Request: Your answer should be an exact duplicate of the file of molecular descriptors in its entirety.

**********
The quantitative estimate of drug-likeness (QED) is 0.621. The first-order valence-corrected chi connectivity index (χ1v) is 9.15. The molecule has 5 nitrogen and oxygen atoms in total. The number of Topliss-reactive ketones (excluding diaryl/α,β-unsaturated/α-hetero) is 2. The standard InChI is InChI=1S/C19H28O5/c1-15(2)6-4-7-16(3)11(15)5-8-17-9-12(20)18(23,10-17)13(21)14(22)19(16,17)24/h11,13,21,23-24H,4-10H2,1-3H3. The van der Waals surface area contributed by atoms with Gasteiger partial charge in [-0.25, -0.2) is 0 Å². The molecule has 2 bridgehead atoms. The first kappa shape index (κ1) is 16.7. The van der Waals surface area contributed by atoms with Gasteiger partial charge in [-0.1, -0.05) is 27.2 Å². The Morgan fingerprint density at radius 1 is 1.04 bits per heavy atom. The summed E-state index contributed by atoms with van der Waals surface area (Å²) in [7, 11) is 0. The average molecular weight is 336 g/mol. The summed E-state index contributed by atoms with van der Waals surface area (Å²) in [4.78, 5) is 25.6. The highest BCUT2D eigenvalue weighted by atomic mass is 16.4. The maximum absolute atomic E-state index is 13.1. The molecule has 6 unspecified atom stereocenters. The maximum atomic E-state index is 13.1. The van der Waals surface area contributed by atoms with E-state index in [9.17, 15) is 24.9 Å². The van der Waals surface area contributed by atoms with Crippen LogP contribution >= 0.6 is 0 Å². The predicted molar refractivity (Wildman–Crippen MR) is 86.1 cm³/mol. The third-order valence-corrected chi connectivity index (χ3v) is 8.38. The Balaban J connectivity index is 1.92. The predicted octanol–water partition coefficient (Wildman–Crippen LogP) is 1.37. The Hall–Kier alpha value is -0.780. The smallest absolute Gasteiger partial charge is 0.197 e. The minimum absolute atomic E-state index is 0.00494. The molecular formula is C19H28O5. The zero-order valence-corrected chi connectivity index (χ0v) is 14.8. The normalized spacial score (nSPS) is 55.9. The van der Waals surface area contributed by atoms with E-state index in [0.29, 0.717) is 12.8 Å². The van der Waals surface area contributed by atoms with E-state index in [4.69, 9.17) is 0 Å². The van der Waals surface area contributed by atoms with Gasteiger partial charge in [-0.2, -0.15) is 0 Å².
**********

The quantitative estimate of drug-likeness (QED) is 0.621. The first-order valence-corrected chi connectivity index (χ1v) is 9.15. The molecule has 5 nitrogen and oxygen atoms in total. The number of Topliss-reactive ketones (excluding diaryl/α,β-unsaturated/α-hetero) is 2. The standard InChI is InChI=1S/C19H28O5/c1-15(2)6-4-7-16(3)11(15)5-8-17-9-12(20)18(23,10-17)13(21)14(22)19(16,17)24/h11,13,21,23-24H,4-10H2,1-3H3. The van der Waals surface area contributed by atoms with Gasteiger partial charge in [-0.25, -0.2) is 0 Å². The molecule has 2 bridgehead atoms. The first kappa shape index (κ1) is 16.7. The van der Waals surface area contributed by atoms with Gasteiger partial charge in [-0.1, -0.05) is 27.2 Å². The Morgan fingerprint density at radius 1 is 1.04 bits per heavy atom. The summed E-state index contributed by atoms with van der Waals surface area (Å²) in [7, 11) is 0. The average molecular weight is 336 g/mol. The summed E-state index contributed by atoms with van der Waals surface area (Å²) in [4.78, 5) is 25.6. The highest BCUT2D eigenvalue weighted by atomic mass is 16.4. The maximum absolute atomic E-state index is 13.1. The molecule has 6 unspecified atom stereocenters. The maximum atomic E-state index is 13.1. The van der Waals surface area contributed by atoms with E-state index in [9.17, 15) is 24.9 Å². The van der Waals surface area contributed by atoms with Crippen LogP contribution >= 0.6 is 0 Å². The predicted molar refractivity (Wildman–Crippen MR) is 86.1 cm³/mol. The third-order valence-corrected chi connectivity index (χ3v) is 8.38. The Balaban J connectivity index is 1.92. The predicted octanol–water partition coefficient (Wildman–Crippen LogP) is 1.37. The Hall–Kier alpha value is -0.780. The smallest absolute Gasteiger partial charge is 0.197 e. The minimum absolute atomic E-state index is 0.00494. The molecular formula is C19H28O5. The zero-order valence-corrected chi connectivity index (χ0v) is 14.8. The normalized spacial score (nSPS) is 55.9. The van der Waals surface area contributed by atoms with E-state index in [0.29, 0.717) is 12.8 Å². The van der Waals surface area contributed by atoms with E-state index in [4.69, 9.17) is 0 Å². The van der Waals surface area contributed by atoms with Gasteiger partial charge in [-0.2, -0.15) is 0 Å².